Rep. Jerrold Nadler, D-N.Y., chairman of the House Judiciary Committee, is the leading Democrat demanding the release of the Mueller Report “in its entirety” without redactions.

His committee is planning to subpoena the Justice Department for the full report.

But back in 1998, as a member of the same committee, he vociferously opposed the release of the full Starr Report, saying that “as a matter of decency and protecting people’s privacy rights, people who may be totally innocent third parties, what must not be released at all.”

Then, the president was Bill Clinton. Now, it is a Republican, Donald Trump.

Ken Starr, the independent counsel investigating then-President Bill Clinton, delivered his report to Congress on Sept. 9, 1998. That night, Nadler went on Charlie Rose's show to push back against the Republican demand that the voluminous report should be made public. “It’s grand jury material. It represents statements which may or may not be true by various witnesses," Nadler said. "Salacious material. All kinds of material that it would be unfair to release,”

What Nadler, 71, said in 1998 echoes what Attorney General William Barr told Congress last week. Barr, 68, wrote that he might redact grand jury testimony, information related to ongoing investigations, sensitive or classified information, and “information that would unduly infringe on the personal privacy and reputational interests of peripheral third parties” from the report that he provides to Congress and the public.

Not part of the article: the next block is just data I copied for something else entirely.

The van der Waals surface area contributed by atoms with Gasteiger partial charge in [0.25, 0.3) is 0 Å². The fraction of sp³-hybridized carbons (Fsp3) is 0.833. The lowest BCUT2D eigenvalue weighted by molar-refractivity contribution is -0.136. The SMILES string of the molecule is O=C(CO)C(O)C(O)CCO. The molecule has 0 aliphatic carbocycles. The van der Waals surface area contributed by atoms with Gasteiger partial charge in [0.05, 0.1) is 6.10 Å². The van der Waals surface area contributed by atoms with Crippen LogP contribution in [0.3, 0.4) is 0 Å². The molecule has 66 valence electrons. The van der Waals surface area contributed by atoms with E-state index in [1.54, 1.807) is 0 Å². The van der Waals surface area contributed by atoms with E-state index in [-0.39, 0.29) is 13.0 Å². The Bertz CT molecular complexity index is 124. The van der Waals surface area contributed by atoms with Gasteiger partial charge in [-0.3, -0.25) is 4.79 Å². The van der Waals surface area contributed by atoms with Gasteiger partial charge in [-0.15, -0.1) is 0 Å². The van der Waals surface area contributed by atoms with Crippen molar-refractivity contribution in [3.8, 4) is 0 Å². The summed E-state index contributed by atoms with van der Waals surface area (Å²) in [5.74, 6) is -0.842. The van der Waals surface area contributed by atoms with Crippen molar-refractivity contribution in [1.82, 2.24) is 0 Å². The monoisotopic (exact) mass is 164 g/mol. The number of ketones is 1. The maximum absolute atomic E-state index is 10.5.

In a New York Times op-ed Monday, Nadler wrote: “We — the members of the Judiciary Committee, the House of Representatives, and the entire American public — are still waiting to see that report… We have an obligation to read the full report, and the Department of Justice has an obligation to provide it, in its entirely, without delay.”

Twenty-one years ago, Nadler said that the Starr Report was inherently biased against Clinton: “'We should always remember this is a prosecutor's report — by its nature it's a one-sided report.” He complained about Clinton not being allowed to get a sneak peak at the Starr Report before it was made public: “The President is asking for two days. The Republicans say no.”

In October 1998, Nadler attacked the legitimacy of the independent counsel investigation: “Starr thinks he is going to be investigating things in four years … I find that astonishing and appalling. Is this a permanent inquisition against the president?” The language Nadler used was reminiscent of the “witch hunt” language used by Trump in reference to Mueller’s investigation.

In a February 1999 article in the New York Times, Nadler called the Starr Report and impeachment efforts by Republicans a “partisan coup d'etat.” He said he didn’t think Clinton had obstructed justice and that even if he had, it would not be an impeachable offense. “An impeachable offense is an abuse of Presidential power designed to or with the effect of undermining the structure or function of government, or undermining constitutional liberties,” Nadler said.

Last month, before Mueller had finished his investigation, Nadler was already claiming that “it’s very clear that the president obstructed justice.” He said impeachment was a possibility: "We have to do the investigations and get all this … We do not now have the evidence all sorted out to do an impeachment … Before you impeach somebody, you have to persuade the American public that it ought to happen.”

Special counsel Mueller declined to charge anyone associated with the Trump campaign of coordination with the Russians, but did not reach a decision on obstruction. Attorney General Barr and Deputy Attorney General Rod Rosenstein concluded that Trump had not obstructed justice.